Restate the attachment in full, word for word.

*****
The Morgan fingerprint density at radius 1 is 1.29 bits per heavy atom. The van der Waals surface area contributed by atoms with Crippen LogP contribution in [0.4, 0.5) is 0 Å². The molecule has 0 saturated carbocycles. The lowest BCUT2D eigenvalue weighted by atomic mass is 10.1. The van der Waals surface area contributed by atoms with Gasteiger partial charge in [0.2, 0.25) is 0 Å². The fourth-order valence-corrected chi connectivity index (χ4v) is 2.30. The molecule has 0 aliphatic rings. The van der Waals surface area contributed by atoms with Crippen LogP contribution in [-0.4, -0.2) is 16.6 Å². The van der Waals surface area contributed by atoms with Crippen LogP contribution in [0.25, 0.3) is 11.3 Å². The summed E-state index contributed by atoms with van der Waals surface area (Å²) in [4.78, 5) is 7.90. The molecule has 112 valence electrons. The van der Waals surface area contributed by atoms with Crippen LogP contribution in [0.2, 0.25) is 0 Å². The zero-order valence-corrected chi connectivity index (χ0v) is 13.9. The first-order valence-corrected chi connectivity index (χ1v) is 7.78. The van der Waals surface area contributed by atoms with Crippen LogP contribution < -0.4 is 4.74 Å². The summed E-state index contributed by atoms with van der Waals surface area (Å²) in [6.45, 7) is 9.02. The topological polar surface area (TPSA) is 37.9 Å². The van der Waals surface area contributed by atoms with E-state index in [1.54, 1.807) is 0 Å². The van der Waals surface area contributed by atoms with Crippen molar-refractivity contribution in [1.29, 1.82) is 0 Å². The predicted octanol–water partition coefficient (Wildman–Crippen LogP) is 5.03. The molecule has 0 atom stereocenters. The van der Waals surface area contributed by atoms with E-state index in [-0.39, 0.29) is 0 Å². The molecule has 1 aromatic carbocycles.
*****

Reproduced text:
The Morgan fingerprint density at radius 1 is 1.29 bits per heavy atom. The van der Waals surface area contributed by atoms with Crippen LogP contribution in [0.4, 0.5) is 0 Å². The molecule has 0 saturated carbocycles. The lowest BCUT2D eigenvalue weighted by atomic mass is 10.1. The van der Waals surface area contributed by atoms with Gasteiger partial charge in [0.2, 0.25) is 0 Å². The fourth-order valence-corrected chi connectivity index (χ4v) is 2.30. The molecule has 0 aliphatic rings. The van der Waals surface area contributed by atoms with Crippen LogP contribution in [-0.4, -0.2) is 16.6 Å². The van der Waals surface area contributed by atoms with Crippen LogP contribution in [0.25, 0.3) is 11.3 Å². The summed E-state index contributed by atoms with van der Waals surface area (Å²) in [4.78, 5) is 7.90. The molecule has 112 valence electrons. The van der Waals surface area contributed by atoms with Crippen LogP contribution in [0.2, 0.25) is 0 Å². The zero-order valence-corrected chi connectivity index (χ0v) is 13.9. The first-order valence-corrected chi connectivity index (χ1v) is 7.78. The van der Waals surface area contributed by atoms with Crippen LogP contribution < -0.4 is 4.74 Å². The summed E-state index contributed by atoms with van der Waals surface area (Å²) in [6.45, 7) is 9.02. The topological polar surface area (TPSA) is 37.9 Å². The van der Waals surface area contributed by atoms with E-state index in [1.54, 1.807) is 0 Å². The van der Waals surface area contributed by atoms with Crippen molar-refractivity contribution in [1.29, 1.82) is 0 Å². The predicted octanol–water partition coefficient (Wildman–Crippen LogP) is 5.03. The molecule has 0 atom stereocenters. The van der Waals surface area contributed by atoms with E-state index in [-0.39, 0.29) is 0 Å². The molecule has 1 aromatic carbocycles.